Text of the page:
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CORRESPONDENCE
Year : 2002  |  Volume : 20  |  Issue : 4  |  Page : 226-227
 

Authors' reply


Department of Clinical Virology, Christian Medical College and Hospital, Vellore-632 004, Tamil Nadu, India

Correspondence Address:
Department of Clinical Virology, Christian Medical College and Hospital, Vellore-632 004, Tamil Nadu, India



How to cite this article:
Manayani D J, Sridharan G. Authors' reply. Indian J Med Microbiol 2002;20:226-7


How to cite this URL:
Manayani D J, Sridharan G. Authors' reply. Indian J Med Microbiol [serial online] 2002 [cited 2020 Oct 28];20:226-7. Available from: https://www.ijmm.org/text.asp?2002/20/4/226/6966


Dear Editor,
The authors consider that Dr. Yash Paul's first comment is relevant. To a large extent our patients were drawn from different parts of India predominantly from West Bengal, Bihar and Tamil Nadu. This is in contrast to the earlier report from Vellore (1983-1987) where patients were residents of Tamil Nadu. The earlier study was reported during a period when measles vaccination was hardly given on a community basis. In contrast to this the current report is after the introduction of measles vaccination in India. It may be that the protective effect of vaccination bringing a decline in the SSPE cases will take some time to manifest given the usual long incubation period between primary measles and SSPE (incubation period being 7-10 years). The authors are unable to comment on the impact of OPV coverage on measles immunization.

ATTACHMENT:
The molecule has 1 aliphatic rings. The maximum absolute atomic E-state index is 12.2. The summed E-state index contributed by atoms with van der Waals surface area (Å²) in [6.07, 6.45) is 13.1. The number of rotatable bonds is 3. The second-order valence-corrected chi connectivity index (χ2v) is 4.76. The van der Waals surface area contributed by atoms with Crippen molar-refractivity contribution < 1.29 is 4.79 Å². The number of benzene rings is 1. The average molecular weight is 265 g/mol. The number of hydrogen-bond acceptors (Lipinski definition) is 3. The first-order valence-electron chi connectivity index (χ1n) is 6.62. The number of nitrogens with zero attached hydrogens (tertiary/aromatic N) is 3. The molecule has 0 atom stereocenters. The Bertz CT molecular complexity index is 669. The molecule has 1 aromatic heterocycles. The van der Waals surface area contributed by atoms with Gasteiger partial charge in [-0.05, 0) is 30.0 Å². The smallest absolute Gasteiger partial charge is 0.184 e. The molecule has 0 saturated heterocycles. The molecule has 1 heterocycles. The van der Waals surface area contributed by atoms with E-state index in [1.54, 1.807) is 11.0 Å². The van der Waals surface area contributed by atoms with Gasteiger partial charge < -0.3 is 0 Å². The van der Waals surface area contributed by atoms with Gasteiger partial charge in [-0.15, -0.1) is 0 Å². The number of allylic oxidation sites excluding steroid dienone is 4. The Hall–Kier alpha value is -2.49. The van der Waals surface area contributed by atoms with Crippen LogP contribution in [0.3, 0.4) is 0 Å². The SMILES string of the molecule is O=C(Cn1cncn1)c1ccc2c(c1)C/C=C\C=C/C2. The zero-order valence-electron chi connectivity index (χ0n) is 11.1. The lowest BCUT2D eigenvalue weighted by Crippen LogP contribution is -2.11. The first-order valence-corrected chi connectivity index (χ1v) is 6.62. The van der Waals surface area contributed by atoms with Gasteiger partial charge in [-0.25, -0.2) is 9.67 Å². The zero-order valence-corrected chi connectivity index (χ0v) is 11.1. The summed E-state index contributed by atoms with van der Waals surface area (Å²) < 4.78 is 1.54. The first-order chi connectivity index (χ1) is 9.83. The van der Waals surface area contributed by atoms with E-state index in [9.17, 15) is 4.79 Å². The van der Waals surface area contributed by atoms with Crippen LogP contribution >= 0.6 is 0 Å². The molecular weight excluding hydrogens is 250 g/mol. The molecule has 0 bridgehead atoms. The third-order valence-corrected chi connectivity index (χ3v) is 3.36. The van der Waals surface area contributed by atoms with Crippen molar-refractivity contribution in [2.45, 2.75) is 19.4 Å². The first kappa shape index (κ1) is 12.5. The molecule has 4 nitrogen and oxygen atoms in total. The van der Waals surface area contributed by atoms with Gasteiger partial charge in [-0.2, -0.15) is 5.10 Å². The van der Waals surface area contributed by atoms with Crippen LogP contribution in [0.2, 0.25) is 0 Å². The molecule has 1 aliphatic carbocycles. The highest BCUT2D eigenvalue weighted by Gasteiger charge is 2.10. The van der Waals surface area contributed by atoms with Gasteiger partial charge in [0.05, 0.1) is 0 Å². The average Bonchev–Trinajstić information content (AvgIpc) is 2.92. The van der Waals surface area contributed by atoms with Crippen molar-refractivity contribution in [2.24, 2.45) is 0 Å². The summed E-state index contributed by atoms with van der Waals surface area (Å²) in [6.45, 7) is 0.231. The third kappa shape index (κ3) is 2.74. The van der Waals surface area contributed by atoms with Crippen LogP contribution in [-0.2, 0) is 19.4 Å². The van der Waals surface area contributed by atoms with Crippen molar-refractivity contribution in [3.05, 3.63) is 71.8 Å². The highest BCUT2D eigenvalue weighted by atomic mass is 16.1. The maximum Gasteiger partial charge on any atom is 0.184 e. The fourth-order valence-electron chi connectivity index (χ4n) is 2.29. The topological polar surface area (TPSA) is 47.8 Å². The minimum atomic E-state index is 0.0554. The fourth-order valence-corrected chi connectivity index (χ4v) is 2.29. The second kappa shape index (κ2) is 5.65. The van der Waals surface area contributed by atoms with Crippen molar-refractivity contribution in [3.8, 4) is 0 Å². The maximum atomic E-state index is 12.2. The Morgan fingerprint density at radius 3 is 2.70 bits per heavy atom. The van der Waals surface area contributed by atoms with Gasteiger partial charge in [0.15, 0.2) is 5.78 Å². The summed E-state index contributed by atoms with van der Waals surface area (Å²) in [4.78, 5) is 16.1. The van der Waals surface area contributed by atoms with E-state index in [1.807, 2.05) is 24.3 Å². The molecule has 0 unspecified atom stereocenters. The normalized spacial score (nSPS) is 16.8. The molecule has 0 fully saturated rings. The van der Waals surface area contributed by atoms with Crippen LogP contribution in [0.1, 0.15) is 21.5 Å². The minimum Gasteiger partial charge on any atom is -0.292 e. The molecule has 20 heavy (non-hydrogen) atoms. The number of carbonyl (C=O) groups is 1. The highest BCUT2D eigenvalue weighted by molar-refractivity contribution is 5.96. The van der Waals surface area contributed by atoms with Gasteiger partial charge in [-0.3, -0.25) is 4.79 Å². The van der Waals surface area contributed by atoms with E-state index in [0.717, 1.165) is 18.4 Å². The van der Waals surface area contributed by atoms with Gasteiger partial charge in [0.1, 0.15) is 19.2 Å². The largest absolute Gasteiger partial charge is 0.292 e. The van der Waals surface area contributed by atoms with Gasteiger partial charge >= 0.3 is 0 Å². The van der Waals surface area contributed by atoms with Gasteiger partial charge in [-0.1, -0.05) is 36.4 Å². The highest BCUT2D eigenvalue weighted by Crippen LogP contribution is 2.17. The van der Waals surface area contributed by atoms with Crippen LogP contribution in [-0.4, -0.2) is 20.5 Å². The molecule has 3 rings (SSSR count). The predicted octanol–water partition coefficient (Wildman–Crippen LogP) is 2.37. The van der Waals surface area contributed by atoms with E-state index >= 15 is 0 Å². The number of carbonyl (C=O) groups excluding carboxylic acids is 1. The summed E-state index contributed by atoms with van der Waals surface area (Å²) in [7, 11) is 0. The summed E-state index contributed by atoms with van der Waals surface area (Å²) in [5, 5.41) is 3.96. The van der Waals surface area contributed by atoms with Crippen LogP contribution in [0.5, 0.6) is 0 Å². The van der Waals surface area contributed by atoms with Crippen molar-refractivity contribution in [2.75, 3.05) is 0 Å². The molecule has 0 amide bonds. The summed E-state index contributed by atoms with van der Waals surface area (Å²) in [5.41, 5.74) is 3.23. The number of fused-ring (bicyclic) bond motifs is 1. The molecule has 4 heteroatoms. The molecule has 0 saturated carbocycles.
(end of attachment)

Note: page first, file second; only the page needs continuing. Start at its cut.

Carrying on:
Regarding the second point, information was not elicited as to the age of administration of measles vaccine in our study. Dr. Yash Paul is correct in pointing out that neither the cold chain maintenance for the vaccine nor the different genotypes that may be circulating in India could entirely account for the observed vaccine failure. He refers to the importance of immunization age of children. The best seroconversion is achieved only by immunization at twelve months of age or later. This of course raises the issue that measles may have occurred in children prior to vaccination making it appear that SSPE is related to vaccine failure. Experts opine that early immunization may not produce good seroconversion due to interference by maternal antibodies.
In his letter, Dr. Paul has raised an important issue regarding measles immunization policy in childhood. It may be appropriate to give immunization at 6-9 months of age, as now practiced in view for early childhood measles. The beneficial effect of immunization will be felt in another decade when SSPE may have largely disappeared like in more developed countries. 

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